OSE’s Design Approach

OSE Design philosophy and criteria are written about here, here, and here [design sprints]. On September 14 2014 Marcin completed another document called extreme design build that shows he is not unaware of these issues by any means.  I highly recommend that interested readers down load a copy.  It shows that he is unlikely to go in the more traditional direction of engineering development but it also shows that he is aware of weaknesses in his current direction.

It would have been a lot easier to have just published my interview and pictures, but having read the forum discussion in its entirety, I decided that I better try to dig further in order to understand  what was happing to this very important project which in many ways is deeply flawed but which, rather than an arbitrary Peer2Peer Foundation hatchet job, deserves an opportunity to succeed in the hope that people can enter with eyes wide open and understand the value proposition that underlies the project to which they are donating time and resources.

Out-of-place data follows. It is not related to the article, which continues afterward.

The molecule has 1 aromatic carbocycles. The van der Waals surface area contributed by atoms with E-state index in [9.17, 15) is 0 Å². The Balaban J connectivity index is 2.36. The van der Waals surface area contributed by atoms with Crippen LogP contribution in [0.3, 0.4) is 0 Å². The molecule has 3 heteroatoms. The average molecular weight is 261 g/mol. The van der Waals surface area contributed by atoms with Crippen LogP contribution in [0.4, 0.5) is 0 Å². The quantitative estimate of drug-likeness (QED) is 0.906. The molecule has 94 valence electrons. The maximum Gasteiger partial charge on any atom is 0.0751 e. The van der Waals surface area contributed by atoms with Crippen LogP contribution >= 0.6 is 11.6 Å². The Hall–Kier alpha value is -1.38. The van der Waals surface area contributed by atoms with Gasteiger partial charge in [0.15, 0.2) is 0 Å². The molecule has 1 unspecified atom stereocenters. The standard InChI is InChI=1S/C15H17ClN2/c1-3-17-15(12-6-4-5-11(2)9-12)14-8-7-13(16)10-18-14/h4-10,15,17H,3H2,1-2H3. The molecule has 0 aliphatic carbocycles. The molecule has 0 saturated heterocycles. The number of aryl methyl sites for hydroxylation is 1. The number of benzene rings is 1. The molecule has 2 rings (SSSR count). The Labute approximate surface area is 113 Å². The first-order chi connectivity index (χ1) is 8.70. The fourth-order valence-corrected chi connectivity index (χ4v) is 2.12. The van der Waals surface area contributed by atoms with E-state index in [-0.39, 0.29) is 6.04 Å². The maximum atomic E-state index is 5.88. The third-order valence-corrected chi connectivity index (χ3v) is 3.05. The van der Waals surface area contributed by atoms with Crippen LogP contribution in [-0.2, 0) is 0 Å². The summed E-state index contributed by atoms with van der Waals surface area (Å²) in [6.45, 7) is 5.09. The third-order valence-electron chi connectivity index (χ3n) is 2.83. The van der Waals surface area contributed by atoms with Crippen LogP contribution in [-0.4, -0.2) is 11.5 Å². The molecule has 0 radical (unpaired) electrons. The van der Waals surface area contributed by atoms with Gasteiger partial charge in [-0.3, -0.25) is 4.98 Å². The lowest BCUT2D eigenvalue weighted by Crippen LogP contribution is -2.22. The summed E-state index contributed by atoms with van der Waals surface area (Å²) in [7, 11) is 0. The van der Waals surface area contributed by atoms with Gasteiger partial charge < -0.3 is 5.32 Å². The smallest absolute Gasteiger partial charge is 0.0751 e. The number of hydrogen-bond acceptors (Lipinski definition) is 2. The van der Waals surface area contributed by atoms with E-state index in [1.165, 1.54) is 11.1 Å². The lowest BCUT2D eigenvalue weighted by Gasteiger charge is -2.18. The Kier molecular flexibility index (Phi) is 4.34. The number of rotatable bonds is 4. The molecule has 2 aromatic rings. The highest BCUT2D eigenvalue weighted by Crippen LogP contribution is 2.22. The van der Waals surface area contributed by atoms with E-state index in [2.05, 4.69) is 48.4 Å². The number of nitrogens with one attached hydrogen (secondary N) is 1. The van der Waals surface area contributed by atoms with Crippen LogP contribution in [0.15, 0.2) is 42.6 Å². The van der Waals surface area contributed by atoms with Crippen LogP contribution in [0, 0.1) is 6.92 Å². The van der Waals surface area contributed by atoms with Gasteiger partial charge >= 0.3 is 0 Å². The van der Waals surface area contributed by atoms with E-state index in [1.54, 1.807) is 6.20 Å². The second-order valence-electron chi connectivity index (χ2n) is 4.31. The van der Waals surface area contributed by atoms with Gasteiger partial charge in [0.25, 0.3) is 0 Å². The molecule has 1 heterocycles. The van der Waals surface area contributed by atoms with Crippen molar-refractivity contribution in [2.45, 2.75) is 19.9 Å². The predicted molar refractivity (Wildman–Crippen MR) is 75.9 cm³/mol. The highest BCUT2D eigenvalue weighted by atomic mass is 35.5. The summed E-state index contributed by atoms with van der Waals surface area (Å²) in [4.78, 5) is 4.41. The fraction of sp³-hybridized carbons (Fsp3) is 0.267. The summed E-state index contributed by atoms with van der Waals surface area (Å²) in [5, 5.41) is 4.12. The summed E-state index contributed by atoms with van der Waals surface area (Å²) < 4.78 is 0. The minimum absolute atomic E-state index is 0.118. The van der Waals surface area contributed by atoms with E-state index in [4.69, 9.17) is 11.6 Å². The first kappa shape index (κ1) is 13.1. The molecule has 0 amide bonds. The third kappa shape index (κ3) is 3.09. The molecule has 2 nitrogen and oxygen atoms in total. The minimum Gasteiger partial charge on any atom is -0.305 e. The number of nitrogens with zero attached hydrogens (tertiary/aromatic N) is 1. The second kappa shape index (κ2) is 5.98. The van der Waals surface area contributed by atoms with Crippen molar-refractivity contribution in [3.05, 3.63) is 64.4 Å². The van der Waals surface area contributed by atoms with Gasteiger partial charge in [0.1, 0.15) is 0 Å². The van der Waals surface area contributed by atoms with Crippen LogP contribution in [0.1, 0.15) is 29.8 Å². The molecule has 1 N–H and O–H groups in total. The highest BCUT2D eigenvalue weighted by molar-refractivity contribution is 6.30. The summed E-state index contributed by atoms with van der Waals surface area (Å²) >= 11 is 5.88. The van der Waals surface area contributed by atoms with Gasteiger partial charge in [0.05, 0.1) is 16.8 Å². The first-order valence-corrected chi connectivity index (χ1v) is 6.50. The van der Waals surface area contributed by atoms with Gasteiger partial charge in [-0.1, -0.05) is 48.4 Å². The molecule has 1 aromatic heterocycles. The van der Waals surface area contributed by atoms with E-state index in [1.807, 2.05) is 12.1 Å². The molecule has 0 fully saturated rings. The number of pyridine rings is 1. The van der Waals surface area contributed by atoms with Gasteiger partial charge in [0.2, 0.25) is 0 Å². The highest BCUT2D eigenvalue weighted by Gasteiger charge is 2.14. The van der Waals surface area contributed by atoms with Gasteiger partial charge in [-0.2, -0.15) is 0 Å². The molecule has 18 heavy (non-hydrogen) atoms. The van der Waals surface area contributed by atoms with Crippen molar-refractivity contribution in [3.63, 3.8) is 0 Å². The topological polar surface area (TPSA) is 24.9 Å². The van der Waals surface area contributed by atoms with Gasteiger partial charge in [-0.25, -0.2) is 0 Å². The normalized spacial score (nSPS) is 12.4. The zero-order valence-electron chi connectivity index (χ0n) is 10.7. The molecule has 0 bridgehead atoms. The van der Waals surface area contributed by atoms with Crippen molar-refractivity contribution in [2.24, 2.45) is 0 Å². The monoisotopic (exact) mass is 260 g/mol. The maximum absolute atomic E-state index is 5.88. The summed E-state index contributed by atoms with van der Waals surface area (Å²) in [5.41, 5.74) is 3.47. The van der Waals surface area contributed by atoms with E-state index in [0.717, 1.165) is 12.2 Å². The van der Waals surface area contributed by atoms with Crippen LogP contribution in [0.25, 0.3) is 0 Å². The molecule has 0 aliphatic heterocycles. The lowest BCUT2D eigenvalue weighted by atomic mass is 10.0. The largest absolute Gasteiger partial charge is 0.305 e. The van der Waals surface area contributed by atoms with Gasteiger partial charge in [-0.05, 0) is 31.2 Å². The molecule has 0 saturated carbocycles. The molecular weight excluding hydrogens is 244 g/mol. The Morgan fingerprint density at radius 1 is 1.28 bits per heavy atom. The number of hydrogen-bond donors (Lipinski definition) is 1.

Executive Summary                                 p. 3
Roses                                                       p. 3
A Brickbat                                                p. 4
OSE’s Design Approach                          p. 6
Introduction                                             p. 7
A Quick Tour of Factor e Farm                 p. 8
What Happened at Factor e Farm between 2011 and 2014?             p.18
Near-Term Goals                                        p. 20
Is there a crisis in Open Source Ecology? p. 24
The Interview                                             p. 26
The Power Cube                                        p. 30
The MicroHouse                                        p. 33
The Model is Revenue Share                    p. 35
The Hab Lab                                              p. 38
Project Summary (from the wiki)                p. 42
From the 2012 AnnualReport                     p. 44